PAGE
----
Portrait of Thomas Gordon

Thomas Gordon on the nature of power to expand (1721)

Found in: Cato’s Letters, vol. 1 November 5, 1720 to June 17, 1721 (LF ed.)

The Commonwealthman Thomas Gordon (1692-1750) has some acute observations about human nature. He thinks most people are too credulous or accepting of political power, and that power has a tendency to expand at the expence of liberty:

The State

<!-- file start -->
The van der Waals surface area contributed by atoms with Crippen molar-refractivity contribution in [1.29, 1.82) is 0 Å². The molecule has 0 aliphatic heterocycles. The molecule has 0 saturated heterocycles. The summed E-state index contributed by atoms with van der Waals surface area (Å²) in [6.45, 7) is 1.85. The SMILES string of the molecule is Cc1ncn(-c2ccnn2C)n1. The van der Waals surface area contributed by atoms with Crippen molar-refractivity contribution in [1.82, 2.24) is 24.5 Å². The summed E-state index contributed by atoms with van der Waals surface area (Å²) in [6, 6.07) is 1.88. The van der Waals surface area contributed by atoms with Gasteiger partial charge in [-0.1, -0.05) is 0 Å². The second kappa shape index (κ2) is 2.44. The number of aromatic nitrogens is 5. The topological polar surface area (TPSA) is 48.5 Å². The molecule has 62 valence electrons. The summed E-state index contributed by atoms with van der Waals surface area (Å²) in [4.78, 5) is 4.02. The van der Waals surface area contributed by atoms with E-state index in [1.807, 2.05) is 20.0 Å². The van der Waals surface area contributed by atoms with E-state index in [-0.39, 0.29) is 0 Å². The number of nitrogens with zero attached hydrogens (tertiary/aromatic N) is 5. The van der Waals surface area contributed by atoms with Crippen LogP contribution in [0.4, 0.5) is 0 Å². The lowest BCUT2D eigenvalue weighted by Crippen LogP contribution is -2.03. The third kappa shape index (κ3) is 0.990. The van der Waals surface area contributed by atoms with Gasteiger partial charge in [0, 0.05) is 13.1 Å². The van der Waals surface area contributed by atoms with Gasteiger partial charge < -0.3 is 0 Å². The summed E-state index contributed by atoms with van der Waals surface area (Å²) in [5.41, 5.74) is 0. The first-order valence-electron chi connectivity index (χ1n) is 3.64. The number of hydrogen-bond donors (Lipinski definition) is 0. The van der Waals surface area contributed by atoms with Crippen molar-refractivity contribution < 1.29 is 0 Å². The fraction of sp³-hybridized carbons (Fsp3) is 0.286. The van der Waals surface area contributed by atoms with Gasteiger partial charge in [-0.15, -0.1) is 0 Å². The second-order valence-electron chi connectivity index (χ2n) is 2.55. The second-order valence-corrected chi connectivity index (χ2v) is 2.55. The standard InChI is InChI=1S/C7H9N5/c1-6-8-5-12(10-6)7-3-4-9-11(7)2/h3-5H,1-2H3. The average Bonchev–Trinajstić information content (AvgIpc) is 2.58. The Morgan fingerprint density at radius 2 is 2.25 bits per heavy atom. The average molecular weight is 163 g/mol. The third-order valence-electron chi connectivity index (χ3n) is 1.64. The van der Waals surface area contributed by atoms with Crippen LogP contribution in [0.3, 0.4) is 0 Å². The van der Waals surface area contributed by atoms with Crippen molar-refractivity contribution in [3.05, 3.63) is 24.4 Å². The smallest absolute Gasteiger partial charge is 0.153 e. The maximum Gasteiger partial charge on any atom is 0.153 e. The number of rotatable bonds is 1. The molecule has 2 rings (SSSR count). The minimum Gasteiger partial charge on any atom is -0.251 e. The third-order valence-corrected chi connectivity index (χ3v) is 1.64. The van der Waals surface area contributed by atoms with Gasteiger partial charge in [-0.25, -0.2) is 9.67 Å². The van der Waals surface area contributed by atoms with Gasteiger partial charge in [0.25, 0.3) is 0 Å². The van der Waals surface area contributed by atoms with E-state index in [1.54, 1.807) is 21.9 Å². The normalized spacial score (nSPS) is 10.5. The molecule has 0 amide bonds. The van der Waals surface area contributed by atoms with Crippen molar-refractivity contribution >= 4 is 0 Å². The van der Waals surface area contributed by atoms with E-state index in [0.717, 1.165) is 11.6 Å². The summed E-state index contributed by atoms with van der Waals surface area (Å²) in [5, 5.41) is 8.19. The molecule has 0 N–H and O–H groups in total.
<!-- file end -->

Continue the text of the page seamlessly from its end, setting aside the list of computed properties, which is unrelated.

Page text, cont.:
Power is naturally active, vigilant, and distrustful; which qualities in it push it upon all means and expedients to fortify itself, and upon destroying all opposition, and even all seeds of opposition, and make it restless as long as any thing stands in its way. It would do what it pleases, and have no check. Now, because liberty chastises and shortens power, therefore power would extinguish liberty; and consequently liberty has too much cause to be exceeding jealous, and always upon her defence. Power has many advantages over her; it has generally numerous guards, many creatures, and much treasure; besides, it has more craft and experience, less honesty and innocence: And whereas power can, and for the most part does, subsist where liberty is not, liberty cannot subsist without power; so that she has, as it were, the enemy always at her gates.